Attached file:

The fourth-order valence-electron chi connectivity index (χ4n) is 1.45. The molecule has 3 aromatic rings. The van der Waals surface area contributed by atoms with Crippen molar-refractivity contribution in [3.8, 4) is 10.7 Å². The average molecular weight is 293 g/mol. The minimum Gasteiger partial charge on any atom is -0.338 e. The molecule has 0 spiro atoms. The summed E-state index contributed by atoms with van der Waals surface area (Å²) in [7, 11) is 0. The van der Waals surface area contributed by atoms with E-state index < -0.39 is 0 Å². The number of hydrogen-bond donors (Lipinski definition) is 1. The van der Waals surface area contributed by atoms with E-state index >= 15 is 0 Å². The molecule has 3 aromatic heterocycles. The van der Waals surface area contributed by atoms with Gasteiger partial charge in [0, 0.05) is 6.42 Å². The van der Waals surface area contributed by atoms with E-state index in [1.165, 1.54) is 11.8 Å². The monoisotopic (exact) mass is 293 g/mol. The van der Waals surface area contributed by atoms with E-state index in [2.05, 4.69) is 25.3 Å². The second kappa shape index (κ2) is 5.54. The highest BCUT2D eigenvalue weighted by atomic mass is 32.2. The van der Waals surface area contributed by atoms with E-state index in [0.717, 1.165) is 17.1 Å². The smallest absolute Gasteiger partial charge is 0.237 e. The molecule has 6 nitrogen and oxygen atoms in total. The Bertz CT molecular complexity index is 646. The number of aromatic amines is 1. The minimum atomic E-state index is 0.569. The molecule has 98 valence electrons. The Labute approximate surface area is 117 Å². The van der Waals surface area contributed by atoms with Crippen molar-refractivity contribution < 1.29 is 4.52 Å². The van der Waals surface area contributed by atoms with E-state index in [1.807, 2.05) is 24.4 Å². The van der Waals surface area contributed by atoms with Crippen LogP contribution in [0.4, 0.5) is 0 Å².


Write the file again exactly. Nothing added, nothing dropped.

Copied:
The fourth-order valence-electron chi connectivity index (χ4n) is 1.45. The molecule has 3 aromatic rings. The van der Waals surface area contributed by atoms with Crippen molar-refractivity contribution in [3.8, 4) is 10.7 Å². The average molecular weight is 293 g/mol. The minimum Gasteiger partial charge on any atom is -0.338 e. The molecule has 0 spiro atoms. The summed E-state index contributed by atoms with van der Waals surface area (Å²) in [7, 11) is 0. The van der Waals surface area contributed by atoms with E-state index < -0.39 is 0 Å². The number of hydrogen-bond donors (Lipinski definition) is 1. The van der Waals surface area contributed by atoms with E-state index >= 15 is 0 Å². The molecule has 3 aromatic heterocycles. The van der Waals surface area contributed by atoms with Gasteiger partial charge in [0, 0.05) is 6.42 Å². The van der Waals surface area contributed by atoms with E-state index in [1.165, 1.54) is 11.8 Å². The monoisotopic (exact) mass is 293 g/mol. The van der Waals surface area contributed by atoms with E-state index in [2.05, 4.69) is 25.3 Å². The second kappa shape index (κ2) is 5.54. The highest BCUT2D eigenvalue weighted by atomic mass is 32.2. The van der Waals surface area contributed by atoms with E-state index in [0.717, 1.165) is 17.1 Å². The smallest absolute Gasteiger partial charge is 0.237 e. The molecule has 6 nitrogen and oxygen atoms in total. The Bertz CT molecular complexity index is 646. The number of aromatic amines is 1. The minimum atomic E-state index is 0.569. The molecule has 98 valence electrons. The Labute approximate surface area is 117 Å². The van der Waals surface area contributed by atoms with Crippen molar-refractivity contribution < 1.29 is 4.52 Å². The van der Waals surface area contributed by atoms with E-state index in [1.807, 2.05) is 24.4 Å². The van der Waals surface area contributed by atoms with Crippen LogP contribution in [0.4, 0.5) is 0 Å².